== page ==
Color Blind: The Forgotten Team That Broke Baseball's Color Line

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Atlantic Monthly Press, Apr 2, 2013 - Sports & Recreation - 368 pages
2 Reviews
A 2013 CASEY Award Finalist for Best Baseball Book of the Year and a Booklist Top Ten Sports Book of the Year

When baseball swept America in the years after the Civil War, independent, semipro, and municipal leagues sprouted up everywhere. With civic pride on the line, rivalries were fierce and teams often signed ringers to play alongside the town dentist, insurance salesman, and teen prodigy. In drought-stricken Bismarck, North Dakota during the Great Depression, one of the most improbable teams in the history of baseball was assembled by one of the sport’s most unlikely champions. A decade before Jackie Robinson broke into the Major Leagues, car dealer Neil Churchill signed the best players he could find, regardless of race, and fielded an integrated squad that took on all comers in spectacular fashion.

Color Blind immerses the reader in the wild and wonderful world of early independent baseball, with its tough competition and its novelty. Dunkel traces the rise of the Bismarck squad, focusing on the 1935 season and the first National Semipro Tournament. This is an entertaining, must-read for anyone interested in the history of baseball.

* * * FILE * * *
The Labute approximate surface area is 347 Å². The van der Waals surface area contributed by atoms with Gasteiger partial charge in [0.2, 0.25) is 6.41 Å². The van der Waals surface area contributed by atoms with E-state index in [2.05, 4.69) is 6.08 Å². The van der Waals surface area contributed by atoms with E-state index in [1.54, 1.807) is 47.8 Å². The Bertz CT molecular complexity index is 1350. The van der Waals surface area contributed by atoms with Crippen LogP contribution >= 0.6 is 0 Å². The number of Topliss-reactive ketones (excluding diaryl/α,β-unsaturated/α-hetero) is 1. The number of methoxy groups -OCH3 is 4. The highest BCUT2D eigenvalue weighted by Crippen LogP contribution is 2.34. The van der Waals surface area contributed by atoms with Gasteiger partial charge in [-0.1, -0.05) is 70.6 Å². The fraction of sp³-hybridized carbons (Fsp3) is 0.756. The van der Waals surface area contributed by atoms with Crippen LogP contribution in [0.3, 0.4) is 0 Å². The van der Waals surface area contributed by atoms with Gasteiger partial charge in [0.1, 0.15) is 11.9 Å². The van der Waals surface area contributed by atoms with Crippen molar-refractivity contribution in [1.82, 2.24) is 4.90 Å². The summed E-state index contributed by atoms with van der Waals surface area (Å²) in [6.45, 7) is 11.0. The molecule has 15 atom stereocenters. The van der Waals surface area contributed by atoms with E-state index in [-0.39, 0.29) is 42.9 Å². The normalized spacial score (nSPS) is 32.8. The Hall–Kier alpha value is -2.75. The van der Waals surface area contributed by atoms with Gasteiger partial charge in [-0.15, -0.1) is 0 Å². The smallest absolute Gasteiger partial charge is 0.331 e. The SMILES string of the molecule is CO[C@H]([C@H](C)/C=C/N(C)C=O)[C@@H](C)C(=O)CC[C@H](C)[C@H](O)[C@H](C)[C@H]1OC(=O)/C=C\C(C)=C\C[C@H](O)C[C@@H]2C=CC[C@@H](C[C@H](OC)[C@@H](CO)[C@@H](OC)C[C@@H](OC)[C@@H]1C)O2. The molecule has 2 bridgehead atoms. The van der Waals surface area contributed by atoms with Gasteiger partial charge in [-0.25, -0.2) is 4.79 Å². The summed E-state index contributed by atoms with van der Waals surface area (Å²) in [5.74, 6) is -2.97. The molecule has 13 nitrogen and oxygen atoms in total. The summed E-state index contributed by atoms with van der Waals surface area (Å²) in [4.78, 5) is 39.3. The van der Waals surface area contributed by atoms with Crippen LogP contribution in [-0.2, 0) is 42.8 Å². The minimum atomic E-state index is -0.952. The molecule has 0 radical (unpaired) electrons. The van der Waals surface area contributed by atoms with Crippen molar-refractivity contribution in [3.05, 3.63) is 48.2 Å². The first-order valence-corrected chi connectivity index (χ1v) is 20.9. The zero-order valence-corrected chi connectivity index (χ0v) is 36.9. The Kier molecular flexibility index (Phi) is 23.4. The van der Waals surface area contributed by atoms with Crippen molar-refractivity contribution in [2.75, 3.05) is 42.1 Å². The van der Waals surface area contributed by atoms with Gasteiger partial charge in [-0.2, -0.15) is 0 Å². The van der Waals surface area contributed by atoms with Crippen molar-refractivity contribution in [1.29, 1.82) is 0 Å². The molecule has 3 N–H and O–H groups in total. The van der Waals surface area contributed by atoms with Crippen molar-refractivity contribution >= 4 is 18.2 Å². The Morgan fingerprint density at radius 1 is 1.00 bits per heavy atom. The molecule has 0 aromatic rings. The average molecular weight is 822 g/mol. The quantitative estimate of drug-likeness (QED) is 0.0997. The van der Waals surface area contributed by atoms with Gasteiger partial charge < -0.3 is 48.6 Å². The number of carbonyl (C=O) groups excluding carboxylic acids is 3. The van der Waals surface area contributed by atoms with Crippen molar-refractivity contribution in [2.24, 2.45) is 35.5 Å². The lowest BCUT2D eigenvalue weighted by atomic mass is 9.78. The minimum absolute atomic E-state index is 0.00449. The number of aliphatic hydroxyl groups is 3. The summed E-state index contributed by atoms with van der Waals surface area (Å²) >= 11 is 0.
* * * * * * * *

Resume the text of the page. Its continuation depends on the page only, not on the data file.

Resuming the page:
“A tale as fantastic as it is true.”—Boston Globe

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LibraryThing Review

User Review  - nmele - LibraryThing

I am hesitant to give this book a starred rating, because it is a fascinating and enjoyable read but...like many baseball writers, Dunkel tends to digress from his theme by relating colorful ... Read full review

LibraryThing Review

User Review  - VGAHarris - LibraryThing

Intriguing story, gets off track a little but still very readable. One demerit for having no index, a flaw for a non-fiction book. Read full review

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About the author (2013)

Tom Dunkel is an award-winning freelance journalist with more than 25 years of experience reporting for major newspapers and magazines including The Washington Post, Sports Illustrated, New York Times Sunday Magazine, and Wall Street Journal. He lives in Washington, D.C. This is his first book.

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